The human sea emitted a sound like the hiss of a giant sandworm as Jessica emerged. She raised her arms in the benedictory to which the priesthood had conditioned the Imperium. With significant pockets of tardiness, but still like one giant organism, the people sank to their knees. Even the official party complied.

Jessica had marked out the places of delay, and she knew that other eyes behind her and among her agents in the throng had memorized a temporary map with which to seek out the tardy.

As Jessica remained with her arms upraised, Gurney and his men emerged. They moved swiftly past her down the ramp, ignoring the official party's startled looks, joining the agents who identified themselves by handsign. Quickly they fanned out through the human sea, leaping knots of kneeling figures, dashing through narrow lanes. A few of their targets saw the danger and tried to flee. They were the easiest: a thrown knife, a garrote loop and the runners went down. Others were herded out of the press, hands bound, feet hobbled.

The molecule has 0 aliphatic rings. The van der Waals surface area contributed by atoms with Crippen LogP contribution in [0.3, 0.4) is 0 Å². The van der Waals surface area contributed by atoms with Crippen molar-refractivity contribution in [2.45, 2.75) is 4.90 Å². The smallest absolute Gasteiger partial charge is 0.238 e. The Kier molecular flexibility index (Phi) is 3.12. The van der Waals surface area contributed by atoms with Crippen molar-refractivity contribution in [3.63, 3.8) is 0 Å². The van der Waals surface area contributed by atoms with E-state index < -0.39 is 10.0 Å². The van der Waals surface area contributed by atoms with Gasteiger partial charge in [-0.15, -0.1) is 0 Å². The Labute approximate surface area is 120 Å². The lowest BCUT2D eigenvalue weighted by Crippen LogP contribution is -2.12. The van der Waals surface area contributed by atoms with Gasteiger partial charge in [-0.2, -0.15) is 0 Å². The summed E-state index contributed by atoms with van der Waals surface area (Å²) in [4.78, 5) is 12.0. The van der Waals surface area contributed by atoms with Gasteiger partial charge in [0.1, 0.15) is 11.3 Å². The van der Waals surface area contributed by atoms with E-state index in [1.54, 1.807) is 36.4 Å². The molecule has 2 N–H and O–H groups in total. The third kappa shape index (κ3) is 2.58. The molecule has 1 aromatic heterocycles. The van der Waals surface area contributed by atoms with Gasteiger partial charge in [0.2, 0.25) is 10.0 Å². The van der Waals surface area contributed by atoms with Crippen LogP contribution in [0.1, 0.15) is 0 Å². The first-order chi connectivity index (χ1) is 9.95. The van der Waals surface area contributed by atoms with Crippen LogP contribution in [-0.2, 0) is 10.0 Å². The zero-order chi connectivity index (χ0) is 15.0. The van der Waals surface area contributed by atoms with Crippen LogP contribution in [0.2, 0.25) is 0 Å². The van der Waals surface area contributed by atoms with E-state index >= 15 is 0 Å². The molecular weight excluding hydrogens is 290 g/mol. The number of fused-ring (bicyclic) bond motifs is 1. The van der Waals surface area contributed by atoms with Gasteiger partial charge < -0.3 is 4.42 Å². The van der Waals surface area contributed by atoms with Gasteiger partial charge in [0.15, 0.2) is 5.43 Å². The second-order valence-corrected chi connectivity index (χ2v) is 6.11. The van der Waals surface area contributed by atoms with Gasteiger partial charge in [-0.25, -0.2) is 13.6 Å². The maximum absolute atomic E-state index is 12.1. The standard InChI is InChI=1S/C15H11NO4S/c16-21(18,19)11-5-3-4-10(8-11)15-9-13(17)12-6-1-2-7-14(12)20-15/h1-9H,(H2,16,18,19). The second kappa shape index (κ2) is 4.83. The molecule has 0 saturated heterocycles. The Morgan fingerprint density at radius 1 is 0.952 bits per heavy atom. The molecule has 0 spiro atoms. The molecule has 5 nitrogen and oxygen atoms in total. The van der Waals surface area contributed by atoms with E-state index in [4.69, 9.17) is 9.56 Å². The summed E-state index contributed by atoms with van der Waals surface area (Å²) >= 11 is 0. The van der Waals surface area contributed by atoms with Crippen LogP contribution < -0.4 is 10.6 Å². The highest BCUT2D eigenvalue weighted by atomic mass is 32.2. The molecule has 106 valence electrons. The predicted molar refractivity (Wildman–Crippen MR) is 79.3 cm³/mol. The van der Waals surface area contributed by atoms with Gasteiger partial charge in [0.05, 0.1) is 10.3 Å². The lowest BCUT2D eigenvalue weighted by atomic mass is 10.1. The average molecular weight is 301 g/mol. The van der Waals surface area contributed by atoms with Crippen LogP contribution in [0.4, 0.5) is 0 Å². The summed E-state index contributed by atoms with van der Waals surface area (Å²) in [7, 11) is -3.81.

Through it all, Jessica stood with arms outstretched, blessing by her presence, keeping the throng subservient. She read the signs of spreading rumors though, and knew the dominant one because it had been planted: "The Reverend Mother returns to weed out the slackers. Bless the mother of our Lord!"

When it was over -- a few dead bodies sprawled on the sand, captives removed to holding pens beneath the landing tower -- Jessica lowered her arms. Perhaps three minutes had elapsed. She knew there was little likelihood Gurney and his men had taken any of the ringleaders, the ones who posed the most potent threat. They would be the alert and sensitive ones. But the captives would contain some interesting fish as well as the usual culls and dullards.